An apology to kick things off, as I’m fashionably late with this Titanfall 2 review. You can blame me if you wish, or you can blame the same shortsightedness which saw EA release an absolutely sublime game like this sandwiched between two shooter behemoths.
Titanfall 2 then is a victim of the calendar. Seemingly doomed to failure simply because it launched during the wrong time and place. But it shouldn’t be like this. Titanfall 2 is the strongest first-person shooter of the big trio (Battlefield 1 & COD: Infinite Warfare) release this autumn and it deserves to find success further down the line.
Where Titanfall 2 chiefly builds on its predecessor is the campaign. Not a difficult task, the original didn’t have one. This isn’t some throwaway crap to tick a few boxes though. Titanfall 2’s single-player campaign is one most the most well executed and varied FPS campaigns in years. Moreso than just about any other shooter though, it isn’t so much about an epic story or a journey through a believable world. In fact, the plot is about as lightweight as you can get. Instead it’s a vehicle to deliver wholly unique gameplay experience, as if Respawn has taken a bunch of singular, fantastic ideas and thrown them together to see what works. Going through them here would ruin the experience of discovery for you, but suffice to say after the bland opening levels Titanfall 2 becomes incredibly inventive. The places you end up can be nonsense. What they do is bring out puzzle solving mechanics utilising all of your available movement abilities. It’s not quite Portal, as suggested in the run up to launch, but it’s definitely reminiscent of modern 3D Mario games in that Respawn isn’t afraid to use ideas which could form an entire game and use them in just a single level. Prepare to be constantly surprised throughout Titanfall 2’s admittedly very short length.
For returning Titanfall players that’s a real value added bonus and will surely hook in some new single-player fans. I would say that I don’t think the single-player is expansive enough to buy Titanfall 2 at full price if you don’t want to try out the multiplayer. Fortunately I’m already seeing some very good deals pop up for Titanfall 2 so perhaps single-player gamers can sniff out a bargain.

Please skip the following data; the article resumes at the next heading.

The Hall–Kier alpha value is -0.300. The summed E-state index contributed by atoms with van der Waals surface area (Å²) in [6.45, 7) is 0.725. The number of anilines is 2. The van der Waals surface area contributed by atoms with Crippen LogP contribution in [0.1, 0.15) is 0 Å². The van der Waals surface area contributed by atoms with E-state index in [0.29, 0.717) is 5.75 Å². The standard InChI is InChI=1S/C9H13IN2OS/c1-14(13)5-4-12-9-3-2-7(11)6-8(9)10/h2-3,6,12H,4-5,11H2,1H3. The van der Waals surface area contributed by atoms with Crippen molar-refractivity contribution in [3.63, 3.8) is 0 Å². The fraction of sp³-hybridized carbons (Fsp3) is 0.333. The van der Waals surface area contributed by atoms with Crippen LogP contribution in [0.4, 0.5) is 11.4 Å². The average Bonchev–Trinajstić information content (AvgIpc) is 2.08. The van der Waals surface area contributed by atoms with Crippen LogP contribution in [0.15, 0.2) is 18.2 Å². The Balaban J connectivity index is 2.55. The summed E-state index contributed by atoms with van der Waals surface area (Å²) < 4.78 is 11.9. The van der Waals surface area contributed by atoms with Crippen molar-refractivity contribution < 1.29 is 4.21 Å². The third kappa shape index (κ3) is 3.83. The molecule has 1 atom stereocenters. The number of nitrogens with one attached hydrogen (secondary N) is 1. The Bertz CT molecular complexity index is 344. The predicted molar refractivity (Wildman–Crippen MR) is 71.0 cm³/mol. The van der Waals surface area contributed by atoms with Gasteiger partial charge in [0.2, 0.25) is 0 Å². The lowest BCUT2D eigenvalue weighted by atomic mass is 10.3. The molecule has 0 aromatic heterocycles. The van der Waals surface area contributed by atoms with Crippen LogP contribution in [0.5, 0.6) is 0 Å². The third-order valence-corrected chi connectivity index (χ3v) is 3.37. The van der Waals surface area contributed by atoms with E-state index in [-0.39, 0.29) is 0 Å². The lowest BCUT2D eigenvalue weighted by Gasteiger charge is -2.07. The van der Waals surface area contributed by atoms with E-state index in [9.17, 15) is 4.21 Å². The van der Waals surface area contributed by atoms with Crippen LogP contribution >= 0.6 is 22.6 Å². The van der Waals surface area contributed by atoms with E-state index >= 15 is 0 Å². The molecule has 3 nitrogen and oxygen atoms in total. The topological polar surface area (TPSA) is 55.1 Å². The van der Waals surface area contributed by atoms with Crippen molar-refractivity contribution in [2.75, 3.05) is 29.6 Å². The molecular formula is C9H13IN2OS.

As for the multiplayer, well, Respawn was under significant pressure after a less than stellar reception to its first beta test. The good news is that they’ve pulled it off again. Naturally enough it’s the movement that makes Titanfall 2 MP stand out. I really don’t think there’s any shooter out there that does it better. Moving to Battlefield 1 after this felt obscenely clunky and slow. Once you’ve blasted through the campaign wall running becomes a cinch you can easily transfer skills picked up in the campaign to the multiplayer. Beware though, everyone else is doing exactly the same. Titanfall 2 multiplayer is an acrobatic tour de force with fine-tuned weapons, fantastic feeling shooting and a breakneck pace.
The weak point ironically is the Titans themselves. While it’s nice to have quite a few Titans to choose from and some customised loadouts, being in them just isn’t as far as being on foot. Perhaps Respawn made ground combat too good, but everything’s a little more stilted once the mechs are involved.
Titanfall 2’s multiplayer modes remain much the same as its predecessor, aside from Bounty Hunt. You get Attrition, which is standard team deathmatch, Pilots v Pilots which strips out the Titans, Capture the Flag, Armed Hardpoint is basically Domination, and Last Titan Standing is about taking down all of the enemy team’s Titans. Lastly there’s Bounty Hunt. Kill Confirmed but with the stakes upped, you must kill enemies to earn cash or take out bounties. If you’re killed you lose half your cash, so at certain times you must bank your money. The longer you go without cashing it in, the bigger the target you are for opposing forces. It’s quite a frenetic affair and definitely a worthy addition.
All in all there’s heaps of variety in the multiplayer to keep you playing, even if it isn’t drastically altered from the original. Looking forward there’s the promises of free maps to keep Titanfall 2 fresh. The only worry is the limited playerbase, particularly on PC.
As for performance, Titanfall 2 is excellent across the board. Playing on both a GeForce GTX 980 Ti and a GeForce GTX 1060, I was consistently getting frame rates into the hundreds with everything maxed out on 1080p. On this front I didn’t see a single blip. The Source 2 engine performs excellently and looks great, even if the visual style isn’t necessarily going to blow you away.
Titanfall 2 is the complete shooter package in a way that Titanfall wasn’t back in 2014. The fantastic campaign now complements the comprehensive multiplayer package. Factor in the free post launch support and it’s difficult to argue that Titanfall 2 is the unsung hero of the holiday rush.